Golden recalled the time spent with his friend saying, “No words can ever describe it. He was the best that there ever was to me, or ever will be in the industry. His talent, as he said, was on loan from God. But it was something unique. The incredibly intelligent, incredibly hardworking. 30 years in, he still brought it. Even when he was sick, [Rush] did as much of the work that he could to make sure that his show was extremely well researched and well delivered.”

While working on Rush’s show, James Golden also had his own weekend show. He worked 7 days a week for years. Today, he is back at his radio home. “Back at WABC, doing six days on air with them, and it’s just been a wonderful ride for me.”

Throughout the years, the former executive producer turned host has seen significant change in the industry.

“For some people, it’s not as much fun as it used to be. And I’ll just speak frankly about that. When the bean counters took over because of corporate interest — instead of it being a lot of different families with smaller radio groups, it moved into more of a big business — for a lot of people a lot of the fun was taken out of it, because those decisions that used to be made locally are now being made by regional managers or by national managers, some of whom had more of a background in sales and didn’t understand the programing,” he shared.

“So there’s always that schism. And so for a lot of people in the industry, I have friends who have left the industry because it just was no longer fun for them.”

Another big difference? You no longer have to work your way up through the markets.

“You had to work your way up through lower markets to get to a higher market. You don’t have to do that now. People that are just good at what they do, if they have very good communication skills, you can learn how to become [one of the] best radio hosts. There’s only one best radio host and [Rush] passed away, but it is still about your ability to tell a good story. To understand and to I think it really is how much you are in love with the medium yourself.”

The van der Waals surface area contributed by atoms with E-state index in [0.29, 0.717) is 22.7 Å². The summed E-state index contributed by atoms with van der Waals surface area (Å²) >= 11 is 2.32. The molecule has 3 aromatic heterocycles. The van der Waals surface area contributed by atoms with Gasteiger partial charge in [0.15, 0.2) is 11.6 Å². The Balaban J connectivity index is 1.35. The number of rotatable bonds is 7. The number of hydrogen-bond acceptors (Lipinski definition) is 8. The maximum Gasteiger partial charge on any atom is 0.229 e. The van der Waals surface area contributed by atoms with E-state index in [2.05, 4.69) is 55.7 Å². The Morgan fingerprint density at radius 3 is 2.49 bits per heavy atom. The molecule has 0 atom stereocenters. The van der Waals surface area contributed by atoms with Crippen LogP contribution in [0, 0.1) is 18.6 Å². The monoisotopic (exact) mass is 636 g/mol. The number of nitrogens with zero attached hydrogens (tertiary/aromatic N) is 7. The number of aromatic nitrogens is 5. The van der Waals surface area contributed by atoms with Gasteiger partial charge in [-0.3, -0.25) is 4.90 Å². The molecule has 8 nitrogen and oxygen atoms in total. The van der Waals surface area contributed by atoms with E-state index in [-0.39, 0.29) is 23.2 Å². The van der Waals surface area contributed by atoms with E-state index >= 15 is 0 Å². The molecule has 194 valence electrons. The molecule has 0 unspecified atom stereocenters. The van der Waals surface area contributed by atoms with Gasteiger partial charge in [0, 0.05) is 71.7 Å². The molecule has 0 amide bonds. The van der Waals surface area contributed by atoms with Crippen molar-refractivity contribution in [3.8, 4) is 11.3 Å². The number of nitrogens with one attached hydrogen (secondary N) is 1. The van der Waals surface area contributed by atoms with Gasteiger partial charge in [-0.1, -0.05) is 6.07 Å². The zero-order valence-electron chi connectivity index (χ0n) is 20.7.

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The Difference Between News/Talk Radio Programmer and Bureaucrat

The sad part is these people achieved their high positions by successfully programming actual radio stations to real people in specific markets.

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Let’s talk about the worst aspect of every news/talk radio programmer’s job: commercial stops, those designed traffic jams that occur every ten or twenty minutes bringing your excellent content to a dead halt. And so, you wait, knowing full well that you’re losing a significant percentage of your audience to button pushers looking for a station where talkers are still talking and news is still being broadcast.

The way most news and talk radio stations operate today commercial clutter takes up 20-30 minutes of each programming hour. It would be nice to say that’s because your inventory is sold out thanks to great ratings but we know better. It happens because it’s allowed to happen. Some of that load is likely bonus spots and far too much of it consists of recorded promos that use branding phrases begging the listener to wait through the clutter.

Yes, commercials are necessary but there are some things to consider that might make them less annoying and potentially informative and entertaining.

Warning: old fart flashback straight ahead.

When I was a young program director I had the authority to reject any spots that I didn’t feel met our standards. Yes, I’m quite serious. I didn’t exercise the option often but if a spot was of lousy audio quality, badly produced, boring, or even just plain stupid, I could kick it back to the sales exec and/or ad agency and ask them politely to make it better.

You might think that could result in an impolite opposite reaction. It never did, not once. From time to time I talked with an advertiser or his agent and they always said the same thing: You’re the expert. I want my time and money spent well on your station.